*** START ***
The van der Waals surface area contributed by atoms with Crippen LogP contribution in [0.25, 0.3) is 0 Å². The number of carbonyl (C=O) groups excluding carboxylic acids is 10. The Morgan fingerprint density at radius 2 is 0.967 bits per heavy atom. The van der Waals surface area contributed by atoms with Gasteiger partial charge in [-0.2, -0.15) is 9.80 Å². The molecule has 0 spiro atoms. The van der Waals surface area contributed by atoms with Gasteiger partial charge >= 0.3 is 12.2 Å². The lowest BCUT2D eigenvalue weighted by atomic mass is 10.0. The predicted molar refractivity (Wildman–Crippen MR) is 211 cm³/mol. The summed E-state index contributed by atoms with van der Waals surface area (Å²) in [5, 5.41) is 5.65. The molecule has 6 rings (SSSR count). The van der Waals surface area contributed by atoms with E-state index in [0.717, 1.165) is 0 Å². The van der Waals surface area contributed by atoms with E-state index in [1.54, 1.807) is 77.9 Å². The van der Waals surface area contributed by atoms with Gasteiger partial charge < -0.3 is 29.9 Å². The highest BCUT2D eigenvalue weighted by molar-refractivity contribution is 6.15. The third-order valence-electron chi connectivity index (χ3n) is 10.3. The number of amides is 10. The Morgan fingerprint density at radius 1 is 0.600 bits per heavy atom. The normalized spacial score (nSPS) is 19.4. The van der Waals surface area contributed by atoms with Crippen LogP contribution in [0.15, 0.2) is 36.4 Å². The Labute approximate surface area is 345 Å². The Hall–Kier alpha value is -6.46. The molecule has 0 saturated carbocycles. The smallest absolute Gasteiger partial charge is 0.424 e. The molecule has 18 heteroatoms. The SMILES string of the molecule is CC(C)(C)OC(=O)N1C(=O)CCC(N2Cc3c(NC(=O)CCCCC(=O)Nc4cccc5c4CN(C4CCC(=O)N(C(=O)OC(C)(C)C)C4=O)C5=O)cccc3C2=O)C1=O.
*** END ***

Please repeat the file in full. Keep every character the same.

The van der Waals surface area contributed by atoms with Crippen LogP contribution in [0.25, 0.3) is 0 Å². The number of carbonyl (C=O) groups excluding carboxylic acids is 10. The Morgan fingerprint density at radius 2 is 0.967 bits per heavy atom. The van der Waals surface area contributed by atoms with Gasteiger partial charge in [-0.2, -0.15) is 9.80 Å². The molecule has 0 spiro atoms. The van der Waals surface area contributed by atoms with Gasteiger partial charge >= 0.3 is 12.2 Å². The lowest BCUT2D eigenvalue weighted by atomic mass is 10.0. The predicted molar refractivity (Wildman–Crippen MR) is 211 cm³/mol. The summed E-state index contributed by atoms with van der Waals surface area (Å²) in [5, 5.41) is 5.65. The molecule has 6 rings (SSSR count). The van der Waals surface area contributed by atoms with E-state index in [0.717, 1.165) is 0 Å². The van der Waals surface area contributed by atoms with E-state index in [1.54, 1.807) is 77.9 Å². The van der Waals surface area contributed by atoms with Gasteiger partial charge < -0.3 is 29.9 Å². The highest BCUT2D eigenvalue weighted by molar-refractivity contribution is 6.15. The third-order valence-electron chi connectivity index (χ3n) is 10.3. The number of amides is 10. The Morgan fingerprint density at radius 1 is 0.600 bits per heavy atom. The normalized spacial score (nSPS) is 19.4. The van der Waals surface area contributed by atoms with Crippen LogP contribution in [0.15, 0.2) is 36.4 Å². The Labute approximate surface area is 345 Å². The Hall–Kier alpha value is -6.46. The molecule has 0 saturated carbocycles. The smallest absolute Gasteiger partial charge is 0.424 e. The molecule has 18 heteroatoms. The SMILES string of the molecule is CC(C)(C)OC(=O)N1C(=O)CCC(N2Cc3c(NC(=O)CCCCC(=O)Nc4cccc5c4CN(C4CCC(=O)N(C(=O)OC(C)(C)C)C4=O)C5=O)cccc3C2=O)C1=O.